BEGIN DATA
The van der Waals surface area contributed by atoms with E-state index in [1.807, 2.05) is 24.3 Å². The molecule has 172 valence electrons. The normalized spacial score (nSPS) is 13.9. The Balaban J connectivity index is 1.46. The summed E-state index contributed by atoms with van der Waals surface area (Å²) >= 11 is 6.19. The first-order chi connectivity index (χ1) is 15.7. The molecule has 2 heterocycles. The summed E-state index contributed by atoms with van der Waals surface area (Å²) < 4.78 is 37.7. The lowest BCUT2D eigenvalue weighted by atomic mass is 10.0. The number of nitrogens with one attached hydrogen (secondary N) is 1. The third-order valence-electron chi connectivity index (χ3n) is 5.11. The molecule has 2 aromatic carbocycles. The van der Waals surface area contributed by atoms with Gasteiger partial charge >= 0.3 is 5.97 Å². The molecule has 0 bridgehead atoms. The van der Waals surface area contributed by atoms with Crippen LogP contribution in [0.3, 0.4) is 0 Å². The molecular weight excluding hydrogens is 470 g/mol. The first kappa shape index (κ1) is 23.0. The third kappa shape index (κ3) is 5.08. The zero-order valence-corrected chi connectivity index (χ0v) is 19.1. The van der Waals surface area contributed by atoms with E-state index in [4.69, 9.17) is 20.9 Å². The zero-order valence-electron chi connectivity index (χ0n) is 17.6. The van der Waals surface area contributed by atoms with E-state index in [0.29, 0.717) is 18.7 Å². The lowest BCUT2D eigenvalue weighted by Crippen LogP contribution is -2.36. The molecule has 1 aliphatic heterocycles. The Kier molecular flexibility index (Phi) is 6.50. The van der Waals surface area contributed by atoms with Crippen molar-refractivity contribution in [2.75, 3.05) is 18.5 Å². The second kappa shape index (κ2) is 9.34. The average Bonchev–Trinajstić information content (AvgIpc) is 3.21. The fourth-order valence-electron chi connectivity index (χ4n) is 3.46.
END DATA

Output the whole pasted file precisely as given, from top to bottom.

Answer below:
The van der Waals surface area contributed by atoms with E-state index in [1.807, 2.05) is 24.3 Å². The molecule has 172 valence electrons. The normalized spacial score (nSPS) is 13.9. The Balaban J connectivity index is 1.46. The summed E-state index contributed by atoms with van der Waals surface area (Å²) >= 11 is 6.19. The first-order chi connectivity index (χ1) is 15.7. The molecule has 2 heterocycles. The summed E-state index contributed by atoms with van der Waals surface area (Å²) < 4.78 is 37.7. The lowest BCUT2D eigenvalue weighted by atomic mass is 10.0. The number of nitrogens with one attached hydrogen (secondary N) is 1. The third-order valence-electron chi connectivity index (χ3n) is 5.11. The molecule has 2 aromatic carbocycles. The van der Waals surface area contributed by atoms with Gasteiger partial charge >= 0.3 is 5.97 Å². The molecule has 0 bridgehead atoms. The van der Waals surface area contributed by atoms with Crippen LogP contribution in [0.3, 0.4) is 0 Å². The molecular weight excluding hydrogens is 470 g/mol. The first kappa shape index (κ1) is 23.0. The third kappa shape index (κ3) is 5.08. The zero-order valence-corrected chi connectivity index (χ0v) is 19.1. The van der Waals surface area contributed by atoms with E-state index in [4.69, 9.17) is 20.9 Å². The zero-order valence-electron chi connectivity index (χ0n) is 17.6. The van der Waals surface area contributed by atoms with E-state index in [0.29, 0.717) is 18.7 Å². The lowest BCUT2D eigenvalue weighted by Crippen LogP contribution is -2.36. The molecule has 1 aliphatic heterocycles. The Kier molecular flexibility index (Phi) is 6.50. The van der Waals surface area contributed by atoms with Crippen molar-refractivity contribution in [2.75, 3.05) is 18.5 Å². The second kappa shape index (κ2) is 9.34. The average Bonchev–Trinajstić information content (AvgIpc) is 3.21. The fourth-order valence-electron chi connectivity index (χ4n) is 3.46.